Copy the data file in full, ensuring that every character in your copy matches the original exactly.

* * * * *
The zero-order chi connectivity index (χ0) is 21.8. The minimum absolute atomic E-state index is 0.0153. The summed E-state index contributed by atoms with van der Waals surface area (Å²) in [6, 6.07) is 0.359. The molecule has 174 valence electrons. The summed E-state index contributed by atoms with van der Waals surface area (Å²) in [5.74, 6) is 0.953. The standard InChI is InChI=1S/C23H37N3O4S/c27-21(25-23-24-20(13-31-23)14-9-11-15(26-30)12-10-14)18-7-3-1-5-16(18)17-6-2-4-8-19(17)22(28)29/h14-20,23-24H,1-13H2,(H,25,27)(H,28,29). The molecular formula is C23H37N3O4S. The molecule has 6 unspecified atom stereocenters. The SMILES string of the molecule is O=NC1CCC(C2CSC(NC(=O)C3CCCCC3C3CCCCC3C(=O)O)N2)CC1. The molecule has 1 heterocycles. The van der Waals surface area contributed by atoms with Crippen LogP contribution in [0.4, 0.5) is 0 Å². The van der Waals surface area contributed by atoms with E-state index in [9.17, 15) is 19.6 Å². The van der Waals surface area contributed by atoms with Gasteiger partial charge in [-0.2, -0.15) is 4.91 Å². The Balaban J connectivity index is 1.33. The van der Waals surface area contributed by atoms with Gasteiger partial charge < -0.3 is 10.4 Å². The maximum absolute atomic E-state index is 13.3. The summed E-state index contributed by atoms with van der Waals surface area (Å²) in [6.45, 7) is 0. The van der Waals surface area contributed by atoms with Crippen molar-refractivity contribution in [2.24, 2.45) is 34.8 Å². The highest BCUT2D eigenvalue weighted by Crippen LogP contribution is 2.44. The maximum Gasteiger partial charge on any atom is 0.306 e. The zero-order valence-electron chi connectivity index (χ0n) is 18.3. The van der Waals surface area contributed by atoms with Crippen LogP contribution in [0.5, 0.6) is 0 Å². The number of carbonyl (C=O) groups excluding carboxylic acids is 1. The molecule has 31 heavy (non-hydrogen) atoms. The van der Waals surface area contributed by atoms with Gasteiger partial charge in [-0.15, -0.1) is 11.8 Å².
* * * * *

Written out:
The zero-order chi connectivity index (χ0) is 21.8. The minimum absolute atomic E-state index is 0.0153. The summed E-state index contributed by atoms with van der Waals surface area (Å²) in [6, 6.07) is 0.359. The molecule has 174 valence electrons. The summed E-state index contributed by atoms with van der Waals surface area (Å²) in [5.74, 6) is 0.953. The standard InChI is InChI=1S/C23H37N3O4S/c27-21(25-23-24-20(13-31-23)14-9-11-15(26-30)12-10-14)18-7-3-1-5-16(18)17-6-2-4-8-19(17)22(28)29/h14-20,23-24H,1-13H2,(H,25,27)(H,28,29). The molecular formula is C23H37N3O4S. The molecule has 6 unspecified atom stereocenters. The SMILES string of the molecule is O=NC1CCC(C2CSC(NC(=O)C3CCCCC3C3CCCCC3C(=O)O)N2)CC1. The molecule has 1 heterocycles. The van der Waals surface area contributed by atoms with Crippen LogP contribution in [0.4, 0.5) is 0 Å². The van der Waals surface area contributed by atoms with E-state index in [9.17, 15) is 19.6 Å². The van der Waals surface area contributed by atoms with Gasteiger partial charge in [-0.2, -0.15) is 4.91 Å². The Balaban J connectivity index is 1.33. The van der Waals surface area contributed by atoms with Gasteiger partial charge < -0.3 is 10.4 Å². The maximum absolute atomic E-state index is 13.3. The summed E-state index contributed by atoms with van der Waals surface area (Å²) in [6.45, 7) is 0. The van der Waals surface area contributed by atoms with Crippen molar-refractivity contribution in [2.24, 2.45) is 34.8 Å². The highest BCUT2D eigenvalue weighted by Crippen LogP contribution is 2.44. The maximum Gasteiger partial charge on any atom is 0.306 e. The zero-order valence-electron chi connectivity index (χ0n) is 18.3. The van der Waals surface area contributed by atoms with Crippen LogP contribution in [0.5, 0.6) is 0 Å². The number of carbonyl (C=O) groups excluding carboxylic acids is 1. The molecule has 31 heavy (non-hydrogen) atoms. The van der Waals surface area contributed by atoms with Gasteiger partial charge in [-0.15, -0.1) is 11.8 Å².